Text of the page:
Abu Hamza sentenced to life in prison in US
He was jailed for offences including efforts to launch an Al-Qaeda training camp in the US and aiding hostage takers in Yemen.
Hamza, 56, appear at the US District Court in Manhattan at 1500 GMT on Friday.
Hamza, whose real name is Mustafa Kamel Mustafa, was convicted of 11 charges in May last year. During his trial, jurors heard a tape in which Hamza said: “Everybody was happy when the planes hit the World Trade Center.”
He was found guilty of facilitating the 1998 abduction of 16 Western tourists by providing Yemeni kidnappers with advice and a satellite phone. Four hostages – three Britons and an Australian – were killed in the operation.
He was also convicted of conspiring to set up a terror training camp by sending two followers to the US state of Oregon to establish a militant training camp in 1999.
Furthermore, he was found guilty of providing material support to Al-Qaeda, assisting the Taliban and sending terror recruits to Afghanistan.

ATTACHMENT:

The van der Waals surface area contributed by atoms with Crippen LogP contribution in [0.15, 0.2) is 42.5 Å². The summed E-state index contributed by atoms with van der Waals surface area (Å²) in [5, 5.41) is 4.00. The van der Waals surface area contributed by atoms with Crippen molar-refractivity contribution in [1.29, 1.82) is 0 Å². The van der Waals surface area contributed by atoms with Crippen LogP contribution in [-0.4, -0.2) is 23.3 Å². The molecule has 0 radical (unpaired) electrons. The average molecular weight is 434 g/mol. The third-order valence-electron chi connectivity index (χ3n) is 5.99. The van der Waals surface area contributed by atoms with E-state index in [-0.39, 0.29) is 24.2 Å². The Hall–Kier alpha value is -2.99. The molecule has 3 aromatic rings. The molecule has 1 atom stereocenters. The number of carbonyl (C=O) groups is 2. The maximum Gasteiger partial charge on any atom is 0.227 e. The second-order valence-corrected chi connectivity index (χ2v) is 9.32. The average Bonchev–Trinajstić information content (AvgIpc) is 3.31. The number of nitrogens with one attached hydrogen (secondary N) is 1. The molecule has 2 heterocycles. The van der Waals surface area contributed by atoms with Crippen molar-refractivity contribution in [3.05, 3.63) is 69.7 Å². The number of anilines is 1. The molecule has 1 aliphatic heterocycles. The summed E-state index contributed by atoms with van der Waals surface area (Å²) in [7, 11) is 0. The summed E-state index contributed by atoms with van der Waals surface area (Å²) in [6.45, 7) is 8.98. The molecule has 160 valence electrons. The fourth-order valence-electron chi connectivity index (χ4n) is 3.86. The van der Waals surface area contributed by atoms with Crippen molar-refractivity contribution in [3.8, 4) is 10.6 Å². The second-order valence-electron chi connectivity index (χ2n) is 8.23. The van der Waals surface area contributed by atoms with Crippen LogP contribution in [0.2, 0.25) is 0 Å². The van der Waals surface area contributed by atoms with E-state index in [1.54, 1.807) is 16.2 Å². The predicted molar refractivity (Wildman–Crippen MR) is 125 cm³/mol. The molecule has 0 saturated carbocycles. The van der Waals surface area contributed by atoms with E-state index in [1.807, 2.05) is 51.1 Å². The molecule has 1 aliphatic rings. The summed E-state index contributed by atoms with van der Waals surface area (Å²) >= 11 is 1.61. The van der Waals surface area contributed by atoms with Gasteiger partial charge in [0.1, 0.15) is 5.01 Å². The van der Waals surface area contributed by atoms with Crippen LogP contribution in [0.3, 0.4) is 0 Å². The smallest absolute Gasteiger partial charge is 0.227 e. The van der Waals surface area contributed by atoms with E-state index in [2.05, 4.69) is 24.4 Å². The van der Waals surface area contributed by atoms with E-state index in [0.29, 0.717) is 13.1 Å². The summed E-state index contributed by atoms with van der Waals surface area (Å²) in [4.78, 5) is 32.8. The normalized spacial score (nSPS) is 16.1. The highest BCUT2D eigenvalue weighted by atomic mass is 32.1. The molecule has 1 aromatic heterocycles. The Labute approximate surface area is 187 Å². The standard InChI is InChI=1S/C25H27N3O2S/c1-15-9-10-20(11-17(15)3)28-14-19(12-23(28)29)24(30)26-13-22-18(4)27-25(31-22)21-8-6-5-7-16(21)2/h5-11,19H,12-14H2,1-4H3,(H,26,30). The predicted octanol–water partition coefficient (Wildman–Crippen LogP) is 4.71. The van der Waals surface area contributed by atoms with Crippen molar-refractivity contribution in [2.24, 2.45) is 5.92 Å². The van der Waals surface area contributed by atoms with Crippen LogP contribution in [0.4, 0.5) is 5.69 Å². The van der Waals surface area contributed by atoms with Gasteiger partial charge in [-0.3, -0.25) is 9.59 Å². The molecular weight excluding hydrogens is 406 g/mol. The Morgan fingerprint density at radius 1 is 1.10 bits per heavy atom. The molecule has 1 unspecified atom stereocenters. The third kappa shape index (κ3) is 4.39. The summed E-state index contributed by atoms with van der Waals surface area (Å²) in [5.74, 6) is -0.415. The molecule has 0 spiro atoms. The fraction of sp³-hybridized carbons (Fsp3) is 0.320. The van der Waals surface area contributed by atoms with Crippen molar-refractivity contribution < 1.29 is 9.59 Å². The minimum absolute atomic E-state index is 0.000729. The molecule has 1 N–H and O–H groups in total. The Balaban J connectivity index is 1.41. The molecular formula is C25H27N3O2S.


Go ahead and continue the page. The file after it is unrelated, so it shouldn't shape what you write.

Prosecutors urged a life sentence for a man they called a “global terrorist leader who orchestrated plots around the world.”
His lawyers said the court should take Hamza’s disabilities into account – including being blind in one eye, having had both forearms amputated, diabetes and high blood pressure – when handing down sentence.
They argued he should not receive a life sentence and that Hamza should be sent to a prison medical facility instead of a maximum security prison.
Hamza revealed he lost his hands in an accidental explosion two decades ago in Pakistan, where he claimed he was working as an engineer.
The Egyptian-born father of nine gained notoriety for encouraging violence, as he spread inflammatory messages at the London Finsbury Park Mosque, which he led, following the 9/11 attacks on the World Trade Center.
The 9/11 conspirator Zacarias Moussaoui and the British would-be shoe bomber Richard Reid reportedly attended Finsbury Park Mosque, but Hamza denies ever having met them.
In 2006, Hamza was jailed for seven years in Britain for soliciting murder and inciting racial hatred before his extradition in 2012 to the United States to face terror charges.